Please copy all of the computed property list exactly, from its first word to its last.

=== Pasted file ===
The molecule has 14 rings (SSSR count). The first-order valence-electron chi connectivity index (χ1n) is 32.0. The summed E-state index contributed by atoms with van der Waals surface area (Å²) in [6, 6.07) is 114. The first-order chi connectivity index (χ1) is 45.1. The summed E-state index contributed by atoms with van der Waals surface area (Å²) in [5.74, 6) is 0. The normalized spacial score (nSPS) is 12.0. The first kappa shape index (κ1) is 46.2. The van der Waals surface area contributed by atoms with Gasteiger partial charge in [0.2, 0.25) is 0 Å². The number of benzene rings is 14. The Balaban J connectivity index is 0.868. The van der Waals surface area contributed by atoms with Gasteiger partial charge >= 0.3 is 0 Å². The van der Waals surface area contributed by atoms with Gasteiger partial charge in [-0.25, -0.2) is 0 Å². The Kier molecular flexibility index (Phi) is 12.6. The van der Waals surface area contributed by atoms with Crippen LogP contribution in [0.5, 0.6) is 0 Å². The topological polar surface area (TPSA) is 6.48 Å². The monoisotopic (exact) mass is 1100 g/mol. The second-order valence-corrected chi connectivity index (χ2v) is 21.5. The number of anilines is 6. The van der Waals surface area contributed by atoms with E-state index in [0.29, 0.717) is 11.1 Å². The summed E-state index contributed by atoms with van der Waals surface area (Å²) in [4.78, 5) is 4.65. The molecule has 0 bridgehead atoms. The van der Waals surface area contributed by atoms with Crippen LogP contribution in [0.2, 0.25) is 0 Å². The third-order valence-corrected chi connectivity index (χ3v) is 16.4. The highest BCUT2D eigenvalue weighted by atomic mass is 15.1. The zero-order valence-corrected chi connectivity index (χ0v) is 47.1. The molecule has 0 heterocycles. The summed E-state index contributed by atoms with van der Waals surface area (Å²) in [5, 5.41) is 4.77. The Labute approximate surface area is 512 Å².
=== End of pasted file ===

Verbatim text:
The molecule has 14 rings (SSSR count). The first-order valence-electron chi connectivity index (χ1n) is 32.0. The summed E-state index contributed by atoms with van der Waals surface area (Å²) in [6, 6.07) is 114. The first-order chi connectivity index (χ1) is 45.1. The summed E-state index contributed by atoms with van der Waals surface area (Å²) in [5.74, 6) is 0. The normalized spacial score (nSPS) is 12.0. The first kappa shape index (κ1) is 46.2. The van der Waals surface area contributed by atoms with Gasteiger partial charge in [0.2, 0.25) is 0 Å². The number of benzene rings is 14. The Balaban J connectivity index is 0.868. The van der Waals surface area contributed by atoms with Gasteiger partial charge >= 0.3 is 0 Å². The van der Waals surface area contributed by atoms with Gasteiger partial charge in [-0.25, -0.2) is 0 Å². The Kier molecular flexibility index (Phi) is 12.6. The van der Waals surface area contributed by atoms with Crippen LogP contribution in [0.5, 0.6) is 0 Å². The topological polar surface area (TPSA) is 6.48 Å². The monoisotopic (exact) mass is 1100 g/mol. The second-order valence-corrected chi connectivity index (χ2v) is 21.5. The number of anilines is 6. The van der Waals surface area contributed by atoms with E-state index in [0.29, 0.717) is 11.1 Å². The summed E-state index contributed by atoms with van der Waals surface area (Å²) in [4.78, 5) is 4.65. The molecule has 0 bridgehead atoms. The van der Waals surface area contributed by atoms with Crippen LogP contribution in [0.2, 0.25) is 0 Å². The third-order valence-corrected chi connectivity index (χ3v) is 16.4. The highest BCUT2D eigenvalue weighted by atomic mass is 15.1. The zero-order valence-corrected chi connectivity index (χ0v) is 47.1. The molecule has 0 heterocycles. The summed E-state index contributed by atoms with van der Waals surface area (Å²) in [5, 5.41) is 4.77. The Labute approximate surface area is 512 Å².